Tuesday, July 5, 2011

Are you stalking these children?

I think I will step into controversy:

Twice in one week I had a child (2 different children) inform me that someone was stalking them. 

"Stalking us," that was the exact phrase.

Incident #1
In the first case, at Gymnastics Camp, on that beautiful day when we went outside and spray-tie-dyed T-shirts, a girl, a 9-year-old, I think, sidled up to me and spoke low, out of the corner of her mouth, "There's a stalker over there." 

Me: "What?"
She: "There's a stalker over there.  That lady is stalking us."
Me: "Where?"
She: "Over there, in the window.  That lady is looking at us. She's stalking us."

OK, seriously, who taught this little girl that no adult is allowed to LOOK OUT HIS/HER OWN OFFICE WINDOW at a bunch a rowdy children who have appeared on the lawn unexpectedly without being accused of stalking? 

This is what we were up to - in case the stalker wanted to know
I explained to her that this lady probably was sitting at her own desk in her own office, and heard us having fun, and since this area did not usually have a rowdy bunch of children having fun, she looked out HER OWN WINDOW to see what was going on.  Then she saw us with the T-shirts and spray cans and was curious to see what we were doing.  That's not stalking, looking out your own office window.  I tried to limit the sarcasm in my reply, but probably failed.

Can you imagine if I had stomped up to the window and hollered, "KEEP YOUR EYES ON YOUR DESK! STOP STALKING THESE YOUNG'UNS!?"

Incident #2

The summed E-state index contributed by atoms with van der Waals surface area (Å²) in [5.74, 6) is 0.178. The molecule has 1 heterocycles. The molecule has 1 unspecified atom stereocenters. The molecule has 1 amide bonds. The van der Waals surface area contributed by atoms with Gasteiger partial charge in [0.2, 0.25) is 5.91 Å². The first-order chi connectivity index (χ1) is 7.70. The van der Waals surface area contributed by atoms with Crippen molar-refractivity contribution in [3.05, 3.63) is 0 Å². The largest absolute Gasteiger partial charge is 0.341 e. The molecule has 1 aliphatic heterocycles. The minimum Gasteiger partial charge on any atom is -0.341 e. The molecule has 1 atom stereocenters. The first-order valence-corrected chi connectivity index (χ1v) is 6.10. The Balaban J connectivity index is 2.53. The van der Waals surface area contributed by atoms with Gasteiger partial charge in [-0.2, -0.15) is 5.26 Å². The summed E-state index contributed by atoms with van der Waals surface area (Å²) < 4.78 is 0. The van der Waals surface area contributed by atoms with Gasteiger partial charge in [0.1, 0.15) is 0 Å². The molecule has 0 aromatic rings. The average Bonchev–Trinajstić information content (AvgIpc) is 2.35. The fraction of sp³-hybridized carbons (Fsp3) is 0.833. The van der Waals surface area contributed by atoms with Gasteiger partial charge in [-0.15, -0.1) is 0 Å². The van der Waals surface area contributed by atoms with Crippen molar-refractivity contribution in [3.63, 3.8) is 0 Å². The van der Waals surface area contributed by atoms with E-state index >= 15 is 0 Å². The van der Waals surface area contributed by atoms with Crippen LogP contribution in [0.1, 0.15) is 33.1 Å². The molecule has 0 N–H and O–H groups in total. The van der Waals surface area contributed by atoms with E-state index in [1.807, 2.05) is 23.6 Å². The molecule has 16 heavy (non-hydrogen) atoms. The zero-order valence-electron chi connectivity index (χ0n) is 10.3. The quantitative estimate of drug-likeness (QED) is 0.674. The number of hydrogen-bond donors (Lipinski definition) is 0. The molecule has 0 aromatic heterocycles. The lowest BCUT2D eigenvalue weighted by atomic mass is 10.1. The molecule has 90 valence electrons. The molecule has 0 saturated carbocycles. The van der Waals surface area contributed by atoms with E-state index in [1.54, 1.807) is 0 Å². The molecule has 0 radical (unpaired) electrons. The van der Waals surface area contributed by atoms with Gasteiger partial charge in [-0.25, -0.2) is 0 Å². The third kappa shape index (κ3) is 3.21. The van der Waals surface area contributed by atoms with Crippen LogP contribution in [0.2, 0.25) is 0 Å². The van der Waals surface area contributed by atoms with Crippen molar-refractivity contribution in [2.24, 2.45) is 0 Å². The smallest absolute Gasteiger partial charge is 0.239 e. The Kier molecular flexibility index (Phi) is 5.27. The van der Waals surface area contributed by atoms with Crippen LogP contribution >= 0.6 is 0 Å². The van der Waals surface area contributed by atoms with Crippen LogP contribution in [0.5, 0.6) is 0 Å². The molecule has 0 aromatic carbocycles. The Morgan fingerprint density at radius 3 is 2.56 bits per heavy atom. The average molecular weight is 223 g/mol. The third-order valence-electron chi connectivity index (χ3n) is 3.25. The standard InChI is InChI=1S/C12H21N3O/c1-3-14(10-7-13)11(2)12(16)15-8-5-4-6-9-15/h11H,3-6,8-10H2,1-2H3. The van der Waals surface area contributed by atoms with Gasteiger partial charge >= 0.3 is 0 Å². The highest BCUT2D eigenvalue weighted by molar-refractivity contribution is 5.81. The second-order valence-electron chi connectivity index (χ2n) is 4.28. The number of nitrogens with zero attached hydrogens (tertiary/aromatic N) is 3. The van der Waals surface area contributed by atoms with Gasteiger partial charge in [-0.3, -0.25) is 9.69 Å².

Later that same week, my daughter was hanging out with a couple of friends, and one of the friends reported to me that a lady was "totally stalking us." 

Me: "What? Who was stalking you?"
She: "A lady.  She was stalking us."
Me: "What do you mean, stalking?  What did she do?"
She: "She was looking at us."

That's all.  A trio of giggly girls caught her attention, and she...the nerve of her!...LOOKED at them.  She didn't keep looking.  She didn't follow them.  She just looked at them.


I know it is hard to balance, to teach discernment.  It's easier to teach a child that no one has the right to look at you, everyone is a danger to you.  It's easier to raise children to be fearful, untrusting, always scared, but, hey, at least they are safe. 

Please, while we teach our children to take care, let's also teach them that adults who look at them are almost always NOT the Bogeyman.

1 comment:

Mildred said...

Oh, I agree. I guess our society has made us all overly cautious! Hope you all are doing well and enjoying the summer. Take care!

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